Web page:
Tasked with the unique job of preserving the global transformation brought about by computing and innovation hubs like Silicon Valley, the Computer History Museum (CHM) has opened the Shustek Center. The third major real estate acquisition in CHM’s history, the Shustek Center is named for CHM founder and chairman Len Shustek and houses climate-controlled storage for digital and archival collections, and digitization workstations. With study space for visiting scholars, the Shustek Center promotes greater access and preservation of computer history.
At 50,000 square feet, the center also houses the Bernard L. Peuto Software Preservation Lab, part of CHM’s recently launched Center for Software History. The Software Preservation Lab is a dedicated laboratory where curators process and read the Museum’s historical software collections in a variety of formats from paper tape and punched cards to magnetic disks and more. Once read, files are stored in CHM’s digital repository for long-term preservation. “Our world-class collection, which numbers more than 75,000 physical objects and more than 150,000 items of code and recorded media, helps preserve Silicon Valley history and the transformation that technology has had on all our lives,” said John C. Hollar, CHM president and chief executive officer.
Of particular interest to academics and hobbyists alike, the Shustek Center’s Research Room is open by appointment to anyone eager to delve into the CHM's unique holdings.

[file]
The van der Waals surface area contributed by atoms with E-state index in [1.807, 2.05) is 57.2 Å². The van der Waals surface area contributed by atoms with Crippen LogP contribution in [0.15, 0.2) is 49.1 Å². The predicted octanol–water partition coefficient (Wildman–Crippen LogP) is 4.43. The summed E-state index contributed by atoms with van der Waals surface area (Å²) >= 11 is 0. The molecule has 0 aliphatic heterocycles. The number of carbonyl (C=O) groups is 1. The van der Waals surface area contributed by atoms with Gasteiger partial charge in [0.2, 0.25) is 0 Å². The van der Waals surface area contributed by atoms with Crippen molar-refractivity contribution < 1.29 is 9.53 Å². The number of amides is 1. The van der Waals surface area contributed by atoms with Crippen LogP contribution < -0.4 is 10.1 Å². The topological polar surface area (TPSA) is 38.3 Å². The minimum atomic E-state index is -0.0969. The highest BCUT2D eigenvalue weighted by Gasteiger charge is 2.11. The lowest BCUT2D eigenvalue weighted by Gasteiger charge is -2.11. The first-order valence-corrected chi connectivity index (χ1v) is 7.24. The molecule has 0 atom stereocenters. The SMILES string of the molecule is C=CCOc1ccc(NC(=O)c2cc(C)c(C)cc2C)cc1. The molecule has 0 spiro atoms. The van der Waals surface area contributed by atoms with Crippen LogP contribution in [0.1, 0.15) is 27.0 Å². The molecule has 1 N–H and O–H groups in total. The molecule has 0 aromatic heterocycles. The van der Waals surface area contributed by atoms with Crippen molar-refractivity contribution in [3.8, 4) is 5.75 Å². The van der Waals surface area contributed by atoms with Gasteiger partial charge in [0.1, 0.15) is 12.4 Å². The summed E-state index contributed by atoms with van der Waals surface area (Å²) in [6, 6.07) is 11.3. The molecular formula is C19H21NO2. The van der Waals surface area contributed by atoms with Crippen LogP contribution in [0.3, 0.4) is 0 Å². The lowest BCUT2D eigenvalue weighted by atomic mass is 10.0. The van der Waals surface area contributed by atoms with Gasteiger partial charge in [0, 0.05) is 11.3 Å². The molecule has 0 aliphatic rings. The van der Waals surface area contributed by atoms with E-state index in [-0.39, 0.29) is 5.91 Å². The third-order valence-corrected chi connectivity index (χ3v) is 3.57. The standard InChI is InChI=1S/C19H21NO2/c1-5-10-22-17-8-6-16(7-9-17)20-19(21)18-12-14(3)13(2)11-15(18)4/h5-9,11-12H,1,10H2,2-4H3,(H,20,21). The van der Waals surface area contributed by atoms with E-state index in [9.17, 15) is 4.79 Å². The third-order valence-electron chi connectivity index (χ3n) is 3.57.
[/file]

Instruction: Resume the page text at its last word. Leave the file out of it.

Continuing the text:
The Computer History Museum in Mountain View, California, is a nonprofit organization with a four-decade history as the world’s leading institution exploring the history of computing and its ongoing impact on society. The Museum is dedicated to the preservation and celebration of computer history and is home to the largest international collection of computing artifacts in the world, encompassing computer hardware, software, documentation, ephemera, photographs, and moving images.
CHM’s signature exhibitions are Make Software: Change the World! and Revolution: The First 2000 Years of Computing. Revolution is described by USA Today as “the Valley’s answer to the Smithsonian. Other current exhibits include Thinking Big: Ada, Countess of Lovelace and Where To? A History of Autonomous Vehicles. The Museum’s Exponential Center, dedicated to entrepreneurship and innovation, and Center for Software History lead research in their respective fields and provide new insights on the forces of change that computing in all its forms has unleashed.